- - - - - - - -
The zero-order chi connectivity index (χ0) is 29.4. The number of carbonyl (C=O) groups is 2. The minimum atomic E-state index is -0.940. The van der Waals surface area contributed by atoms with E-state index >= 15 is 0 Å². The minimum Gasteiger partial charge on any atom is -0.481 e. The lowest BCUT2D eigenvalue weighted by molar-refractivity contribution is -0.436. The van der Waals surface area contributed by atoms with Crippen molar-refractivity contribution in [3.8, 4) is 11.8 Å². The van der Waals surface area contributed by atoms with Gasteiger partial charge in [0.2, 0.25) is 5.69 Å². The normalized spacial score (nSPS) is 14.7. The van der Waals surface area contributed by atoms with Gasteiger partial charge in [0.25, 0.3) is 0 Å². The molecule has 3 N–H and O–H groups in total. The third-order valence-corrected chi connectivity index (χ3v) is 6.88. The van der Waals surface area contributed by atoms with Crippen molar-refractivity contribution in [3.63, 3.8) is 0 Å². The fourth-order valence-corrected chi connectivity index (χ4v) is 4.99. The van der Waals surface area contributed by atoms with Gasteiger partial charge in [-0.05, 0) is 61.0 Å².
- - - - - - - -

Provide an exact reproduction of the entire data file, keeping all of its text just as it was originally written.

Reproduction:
The zero-order chi connectivity index (χ0) is 29.4. The number of carbonyl (C=O) groups is 2. The minimum atomic E-state index is -0.940. The van der Waals surface area contributed by atoms with E-state index >= 15 is 0 Å². The minimum Gasteiger partial charge on any atom is -0.481 e. The lowest BCUT2D eigenvalue weighted by molar-refractivity contribution is -0.436. The van der Waals surface area contributed by atoms with Crippen molar-refractivity contribution in [3.8, 4) is 11.8 Å². The van der Waals surface area contributed by atoms with Gasteiger partial charge in [0.2, 0.25) is 5.69 Å². The normalized spacial score (nSPS) is 14.7. The van der Waals surface area contributed by atoms with Gasteiger partial charge in [0.25, 0.3) is 0 Å². The molecule has 3 N–H and O–H groups in total. The third-order valence-corrected chi connectivity index (χ3v) is 6.88. The van der Waals surface area contributed by atoms with Crippen molar-refractivity contribution in [3.63, 3.8) is 0 Å². The fourth-order valence-corrected chi connectivity index (χ4v) is 4.99. The van der Waals surface area contributed by atoms with Gasteiger partial charge in [-0.05, 0) is 61.0 Å².